• The presence of power lines could make development problematic and compromise needed to accommodate these could result in a poor quality development. Could this large number of housing be delivered here given these constraints and if not, what additional land would be needed to make up for the shortfall?
  • Local schools are already at capacity. For a development this size a new primary school would have to be planned for as part of the site, with part of land needed to provide a new school. A school on a different site in Robin Hood without housing development is not justified and it is not justified not to have a school here if the site remains as an allocation.
  • Locals already have to wait to see a doctor. For a development of this size a new doctor’s surgery would be necessary and planned for, with part of land needed for new surgery.
  • Public transport needs would need to be catered for with a development of this size and development couldn’t happen until improvements are made.
  • It is planned that the new NGT trolleybus system will come as far as Stourton, However, we feel that this would have no effect on the road situation coming out of Rothwell at Jaw Bones end and in our view additional residential development in the area would exacerbate current problems. We feel that the current infrastructure would not be able to cope with a large residential development at this site and feel that these concerns have not yet been addressed.
  • If such a large development was to remain in the housing plan in Rothwell, we would need the next leg of NGT to come directly through Rothwell, to be of benefit to our community and cope with the population increase and increase in movement of people.
  • This site is included for phase 2. If this, in our view, unsuitable development was still to be included in the plan this site, if approved should not be released until Phase 3 as if a review is carried out by the Council on housing numbers this allocation may not be required and could be retained as Greenbelt.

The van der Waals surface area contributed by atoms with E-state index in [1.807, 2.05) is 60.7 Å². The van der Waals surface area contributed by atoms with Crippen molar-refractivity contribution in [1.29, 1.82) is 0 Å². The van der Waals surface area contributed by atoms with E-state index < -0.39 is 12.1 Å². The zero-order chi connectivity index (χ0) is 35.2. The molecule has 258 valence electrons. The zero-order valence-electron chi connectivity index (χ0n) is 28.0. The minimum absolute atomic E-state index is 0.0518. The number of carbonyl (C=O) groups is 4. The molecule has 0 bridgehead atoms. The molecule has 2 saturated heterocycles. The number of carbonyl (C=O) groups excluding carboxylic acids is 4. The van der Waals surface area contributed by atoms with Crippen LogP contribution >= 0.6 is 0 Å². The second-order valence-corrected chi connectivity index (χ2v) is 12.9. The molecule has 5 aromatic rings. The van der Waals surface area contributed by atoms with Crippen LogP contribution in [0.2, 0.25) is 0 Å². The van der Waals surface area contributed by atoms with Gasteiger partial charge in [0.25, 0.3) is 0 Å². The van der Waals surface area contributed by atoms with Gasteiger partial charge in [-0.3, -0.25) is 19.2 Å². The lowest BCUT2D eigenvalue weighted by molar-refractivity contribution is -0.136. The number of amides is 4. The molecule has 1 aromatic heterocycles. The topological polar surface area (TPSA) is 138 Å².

HG2-174 Wood Lane next to Garden Centre

The site is unsustainable and is therefore unsound and not justified because

  • We strongly believe this site on green belt land is unsuitable for such a potential housing development.
  • This area off Wood Lane is unsuitable for major development due to infrastructure and facilities not being in place so it is unsustainable. There is very little in the way of services and facilities at this top end of Rothwell which makes this site unsound element of the council’s plan. We don’t believe that this site has been positively prepared, justified, effectively or consistently with national policy. Therefore, we believe it should be removed from the council’s plan.
  • Traffic situation at T-junction at Jaw Bones, at the end of Wood Lane. At rush hour residents have reported to us suffering regular long delays at this bottle neck.
  • Local schools are already full. For a development this size a new primary school would have to be planned for, with part of land needed to provide a new school.
  • Locals already have to wait to see a doctor. For a development of this size a new doctor’s surgery would be necessary and planned for, with part of land needed for new surgery.
  • Public transport needs would need to be catered for with a development of this size and development couldn’t happen until improvements are made.

HG2-183 Swithens Street

The site is unsustainable and is therefore unsound and not justified because

  • This site is on green belt land. Brownfield land should be built on first.
  • Traffic situation and local roads. The access to this site would be horrendous. Swithens Street is a farm road leading up to Swithens Farm and cannot cope with such a development. Tractors and horses are a regular feature. Residents should write from their own perspective of this. It is very narrow at the bottom of Swithens Street.
  • Local schools are already full.
  • Locals already have to wait to see a doctor.
  • In the plan this site is potentially for older people. Being situated on a hill it is unsuitable for older people’s housing. It is not suitable for scooters and is a steep hill for older people to walk up.

HG2-175 Bullough Lane

The site is not justified or effective unless several issues are resolved